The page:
The projects on this page are a sampling of some of the collaborative work that has come out of the CMC in the last decades.
Students and staff at the CMC are constantly creating new music and artworks, putting on concerts and shows, releasing recordings and software, etc. For up to the minute info on CMC community activities, please see the News & Events on our front page and links to individuals’ websites on our CMC People page.
Chiplotle: Now that’s a spicy plotter library!
Finally, a way to control your grungy old pen plotters with your shiny new laptop! Chiplotle is a Python library that implements and extends the HPGL (Hewlett-Packard Graphics Language) plotter control language. It supports all the standard HPGL commands as well as our own more complex drawing commands. Chiplotle also provides direct control of your HPGL-aware hardware via a standard usb< ->serial port interface. Chiplotle is developed by Douglas Repetto, Victor Adán.
RTcmix is a real-time software “language” for doing digital sound synthesis and signal-processing. It is written in C/C++, and is distributed open-source, free of charge. In certain respects, it is similar in function to other extant unit-generator-based software languages such as CSOUND, SuperCollider and (to a lesser extent) JSyn and Max/MSP — they do share a common heritage, after all. There are some differences, however, between all these languages… and variety is of course the spice of life! RTcmix is developed in part by Brad Garton and Dave Topper.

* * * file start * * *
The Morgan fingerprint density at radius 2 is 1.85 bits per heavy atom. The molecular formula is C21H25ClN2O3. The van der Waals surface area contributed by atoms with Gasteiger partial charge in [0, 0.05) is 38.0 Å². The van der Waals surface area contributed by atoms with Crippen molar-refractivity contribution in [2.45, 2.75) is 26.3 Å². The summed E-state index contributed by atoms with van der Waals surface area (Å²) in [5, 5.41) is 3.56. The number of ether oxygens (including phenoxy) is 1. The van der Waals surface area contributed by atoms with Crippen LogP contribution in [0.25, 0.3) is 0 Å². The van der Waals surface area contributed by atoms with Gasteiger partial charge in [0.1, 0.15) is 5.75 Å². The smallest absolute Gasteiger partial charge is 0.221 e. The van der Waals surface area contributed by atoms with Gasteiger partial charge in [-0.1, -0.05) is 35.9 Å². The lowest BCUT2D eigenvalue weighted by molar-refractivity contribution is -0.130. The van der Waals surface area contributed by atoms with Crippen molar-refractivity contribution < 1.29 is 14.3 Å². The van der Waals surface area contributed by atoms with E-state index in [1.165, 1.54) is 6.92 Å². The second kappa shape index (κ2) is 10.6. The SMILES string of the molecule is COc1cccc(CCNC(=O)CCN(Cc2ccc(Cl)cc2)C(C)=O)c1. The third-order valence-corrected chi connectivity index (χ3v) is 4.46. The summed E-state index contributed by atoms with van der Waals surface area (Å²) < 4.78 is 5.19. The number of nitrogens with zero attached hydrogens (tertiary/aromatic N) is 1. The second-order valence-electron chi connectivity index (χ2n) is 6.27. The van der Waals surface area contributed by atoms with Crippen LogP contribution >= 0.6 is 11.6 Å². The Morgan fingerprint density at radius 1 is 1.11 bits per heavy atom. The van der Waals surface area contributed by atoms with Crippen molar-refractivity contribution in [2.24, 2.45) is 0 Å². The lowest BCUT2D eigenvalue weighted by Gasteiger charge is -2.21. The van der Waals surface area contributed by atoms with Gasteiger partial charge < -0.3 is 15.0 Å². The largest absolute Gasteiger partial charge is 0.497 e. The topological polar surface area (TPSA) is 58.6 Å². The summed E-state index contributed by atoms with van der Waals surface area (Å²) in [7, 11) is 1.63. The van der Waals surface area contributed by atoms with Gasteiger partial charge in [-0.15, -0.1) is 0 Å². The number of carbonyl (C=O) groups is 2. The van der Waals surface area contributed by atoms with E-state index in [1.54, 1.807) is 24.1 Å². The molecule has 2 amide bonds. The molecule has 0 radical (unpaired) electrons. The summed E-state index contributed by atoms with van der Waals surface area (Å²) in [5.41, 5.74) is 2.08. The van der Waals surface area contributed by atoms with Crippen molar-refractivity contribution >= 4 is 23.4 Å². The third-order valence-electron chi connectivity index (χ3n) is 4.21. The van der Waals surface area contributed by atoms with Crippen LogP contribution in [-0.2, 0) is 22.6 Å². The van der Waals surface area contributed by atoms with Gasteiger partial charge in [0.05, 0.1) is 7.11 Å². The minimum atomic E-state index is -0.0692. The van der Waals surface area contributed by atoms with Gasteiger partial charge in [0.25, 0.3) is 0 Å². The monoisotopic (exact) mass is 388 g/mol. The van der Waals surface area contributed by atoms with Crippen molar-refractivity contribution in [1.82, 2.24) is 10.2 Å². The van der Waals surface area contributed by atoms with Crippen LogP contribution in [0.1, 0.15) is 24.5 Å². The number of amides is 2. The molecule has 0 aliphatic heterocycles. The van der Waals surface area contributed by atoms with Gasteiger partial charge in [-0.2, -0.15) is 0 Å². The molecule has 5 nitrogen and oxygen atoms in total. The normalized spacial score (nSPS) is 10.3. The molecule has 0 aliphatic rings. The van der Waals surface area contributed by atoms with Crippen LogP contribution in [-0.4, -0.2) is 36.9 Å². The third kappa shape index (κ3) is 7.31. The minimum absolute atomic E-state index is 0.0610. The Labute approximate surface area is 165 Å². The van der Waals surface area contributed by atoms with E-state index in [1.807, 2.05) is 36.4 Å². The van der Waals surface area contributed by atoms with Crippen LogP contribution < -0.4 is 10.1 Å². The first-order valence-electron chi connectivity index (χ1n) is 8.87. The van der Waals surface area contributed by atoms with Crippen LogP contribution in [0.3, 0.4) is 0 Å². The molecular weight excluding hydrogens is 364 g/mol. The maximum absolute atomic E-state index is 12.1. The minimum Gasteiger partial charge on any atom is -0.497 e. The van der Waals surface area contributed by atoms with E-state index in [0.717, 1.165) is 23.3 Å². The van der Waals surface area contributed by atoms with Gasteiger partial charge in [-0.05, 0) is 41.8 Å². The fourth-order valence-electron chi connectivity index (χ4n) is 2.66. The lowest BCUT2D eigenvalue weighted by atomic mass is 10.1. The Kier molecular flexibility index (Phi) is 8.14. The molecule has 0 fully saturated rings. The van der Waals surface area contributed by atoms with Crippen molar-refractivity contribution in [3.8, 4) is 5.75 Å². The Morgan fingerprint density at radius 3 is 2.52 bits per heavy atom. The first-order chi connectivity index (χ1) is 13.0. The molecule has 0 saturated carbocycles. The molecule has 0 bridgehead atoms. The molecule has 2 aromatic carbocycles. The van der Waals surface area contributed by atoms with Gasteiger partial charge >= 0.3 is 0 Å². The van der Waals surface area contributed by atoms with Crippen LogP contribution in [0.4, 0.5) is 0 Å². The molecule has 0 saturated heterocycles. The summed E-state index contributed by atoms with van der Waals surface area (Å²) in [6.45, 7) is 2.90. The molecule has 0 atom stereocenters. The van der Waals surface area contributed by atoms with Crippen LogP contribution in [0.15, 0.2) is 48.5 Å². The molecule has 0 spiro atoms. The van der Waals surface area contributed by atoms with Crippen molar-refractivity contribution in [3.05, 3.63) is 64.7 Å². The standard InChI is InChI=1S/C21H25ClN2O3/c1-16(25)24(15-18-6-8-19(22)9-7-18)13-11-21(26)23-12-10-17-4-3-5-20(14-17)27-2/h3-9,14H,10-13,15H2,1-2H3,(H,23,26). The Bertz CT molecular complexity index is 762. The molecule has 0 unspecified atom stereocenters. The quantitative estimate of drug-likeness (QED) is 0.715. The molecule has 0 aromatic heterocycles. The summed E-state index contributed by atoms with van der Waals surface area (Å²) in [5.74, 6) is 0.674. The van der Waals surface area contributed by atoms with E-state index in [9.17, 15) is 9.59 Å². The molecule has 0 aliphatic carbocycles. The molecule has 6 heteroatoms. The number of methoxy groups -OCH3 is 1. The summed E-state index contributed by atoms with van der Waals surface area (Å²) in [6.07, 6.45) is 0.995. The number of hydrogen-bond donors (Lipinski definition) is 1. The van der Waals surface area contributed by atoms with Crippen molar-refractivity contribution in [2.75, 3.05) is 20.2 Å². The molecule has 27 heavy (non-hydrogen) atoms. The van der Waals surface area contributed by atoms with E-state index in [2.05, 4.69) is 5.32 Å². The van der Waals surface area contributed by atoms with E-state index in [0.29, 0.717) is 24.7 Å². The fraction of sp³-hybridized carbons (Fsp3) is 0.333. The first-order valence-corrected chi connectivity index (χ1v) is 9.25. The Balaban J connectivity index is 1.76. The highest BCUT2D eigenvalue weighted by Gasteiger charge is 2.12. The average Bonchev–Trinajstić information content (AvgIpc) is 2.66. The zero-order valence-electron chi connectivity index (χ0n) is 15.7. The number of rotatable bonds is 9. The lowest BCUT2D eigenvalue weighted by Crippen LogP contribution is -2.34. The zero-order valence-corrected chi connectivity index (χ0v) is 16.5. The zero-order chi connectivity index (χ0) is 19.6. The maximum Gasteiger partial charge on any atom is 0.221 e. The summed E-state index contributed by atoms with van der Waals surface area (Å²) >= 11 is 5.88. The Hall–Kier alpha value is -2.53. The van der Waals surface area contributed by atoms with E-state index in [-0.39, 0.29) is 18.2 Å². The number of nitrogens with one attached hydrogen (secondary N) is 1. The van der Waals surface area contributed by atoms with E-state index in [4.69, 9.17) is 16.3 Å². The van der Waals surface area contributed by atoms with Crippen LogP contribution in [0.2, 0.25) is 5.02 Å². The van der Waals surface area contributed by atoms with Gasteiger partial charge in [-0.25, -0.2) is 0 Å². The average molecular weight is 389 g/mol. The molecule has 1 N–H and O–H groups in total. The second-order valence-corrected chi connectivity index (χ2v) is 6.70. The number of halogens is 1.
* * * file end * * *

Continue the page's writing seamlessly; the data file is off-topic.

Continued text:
MEAPsoft is a program for automatically segmenting and rearranging music audio recordings. It is aimed at musicians and experimenters who want to play with new ways to put audio fragments together using state of the art machine listening and analysis techniques. MEAPsoft was a collaborative project between CMC students and staff and Dan Ellis’s LabROSA and was supported by several NSF grants.
SPEAR is an application for audio analysis, editing and synthesis. The analysis procedure (which is based on the traditional McAulay-Quatieri technique) attempts to represent a sound with many individual sinusoidal tracks (partials), each corresponding to a single sinusoidal wave with time varying frequency and amplitude. SPEAR was written by Michael Klingbeil while he was a DMA student at Columbia.
PeRColate is a collection of synthesis, signal processing, and image processing objects (with source-code toolkit) for Max, MSP, and Nato, developed by Dan Trueman and R. Luke DuBois.
ArtBots: The Robot Talent Show
ArtBots is a series of international exhibitions featuring robotic art and art-making robotis. It was founded and is co-curated by Douglas Repetto.
dorkbot: people doing strange things with electricity
dorkbot is a monthly meeting where people share their creative work. Started at the CMC in 2000 by Douglas Repetto, dorkbot meetings have spread around the globe.
C250 Symposium Re:NEW — FRONTIERS IN CREATIVITY
A one day festival celebrating Columbia’s 250th anniversary, featuring performances by Narratrope, Luibo Borissov & Maja Cerar, Tomie Hahn & Curtis Bahn, George Lewis, Brad Garton, Terry Pender, Dan Trueman, as well as ArtBots installations.
A public art project by the Open Ended Group, featuring sound by Terry Pender.
Masterpieces of 20th Century Electronic Music